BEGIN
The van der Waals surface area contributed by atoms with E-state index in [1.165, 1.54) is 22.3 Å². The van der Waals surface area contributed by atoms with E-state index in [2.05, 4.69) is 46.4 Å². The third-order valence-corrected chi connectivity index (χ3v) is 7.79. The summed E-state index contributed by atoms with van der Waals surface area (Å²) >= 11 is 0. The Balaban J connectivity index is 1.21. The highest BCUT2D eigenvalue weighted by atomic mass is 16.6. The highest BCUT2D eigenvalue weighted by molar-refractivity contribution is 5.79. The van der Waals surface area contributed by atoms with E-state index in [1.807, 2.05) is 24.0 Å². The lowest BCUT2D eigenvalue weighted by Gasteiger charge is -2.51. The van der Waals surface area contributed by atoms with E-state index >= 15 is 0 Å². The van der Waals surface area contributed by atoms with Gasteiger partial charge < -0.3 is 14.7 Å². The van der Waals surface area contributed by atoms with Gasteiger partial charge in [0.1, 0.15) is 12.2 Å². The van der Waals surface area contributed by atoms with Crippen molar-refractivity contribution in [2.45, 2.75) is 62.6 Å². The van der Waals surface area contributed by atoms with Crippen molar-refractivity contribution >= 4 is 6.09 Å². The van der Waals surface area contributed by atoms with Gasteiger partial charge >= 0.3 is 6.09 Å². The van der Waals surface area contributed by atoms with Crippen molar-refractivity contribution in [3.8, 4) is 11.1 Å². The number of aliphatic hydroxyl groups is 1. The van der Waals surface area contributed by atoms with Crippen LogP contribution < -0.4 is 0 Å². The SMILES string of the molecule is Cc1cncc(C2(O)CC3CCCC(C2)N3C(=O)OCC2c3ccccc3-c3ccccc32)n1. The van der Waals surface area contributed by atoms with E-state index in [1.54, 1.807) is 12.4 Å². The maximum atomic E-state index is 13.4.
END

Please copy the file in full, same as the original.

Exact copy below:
The van der Waals surface area contributed by atoms with E-state index in [1.165, 1.54) is 22.3 Å². The van der Waals surface area contributed by atoms with E-state index in [2.05, 4.69) is 46.4 Å². The third-order valence-corrected chi connectivity index (χ3v) is 7.79. The summed E-state index contributed by atoms with van der Waals surface area (Å²) >= 11 is 0. The Balaban J connectivity index is 1.21. The highest BCUT2D eigenvalue weighted by atomic mass is 16.6. The highest BCUT2D eigenvalue weighted by molar-refractivity contribution is 5.79. The van der Waals surface area contributed by atoms with E-state index in [1.807, 2.05) is 24.0 Å². The lowest BCUT2D eigenvalue weighted by Gasteiger charge is -2.51. The van der Waals surface area contributed by atoms with E-state index >= 15 is 0 Å². The van der Waals surface area contributed by atoms with Gasteiger partial charge < -0.3 is 14.7 Å². The van der Waals surface area contributed by atoms with Gasteiger partial charge in [0.1, 0.15) is 12.2 Å². The van der Waals surface area contributed by atoms with Crippen molar-refractivity contribution in [2.45, 2.75) is 62.6 Å². The van der Waals surface area contributed by atoms with Crippen molar-refractivity contribution >= 4 is 6.09 Å². The van der Waals surface area contributed by atoms with Gasteiger partial charge >= 0.3 is 6.09 Å². The van der Waals surface area contributed by atoms with Crippen molar-refractivity contribution in [3.8, 4) is 11.1 Å². The number of aliphatic hydroxyl groups is 1. The van der Waals surface area contributed by atoms with Crippen LogP contribution < -0.4 is 0 Å². The SMILES string of the molecule is Cc1cncc(C2(O)CC3CCCC(C2)N3C(=O)OCC2c3ccccc3-c3ccccc32)n1. The van der Waals surface area contributed by atoms with E-state index in [1.54, 1.807) is 12.4 Å². The maximum atomic E-state index is 13.4.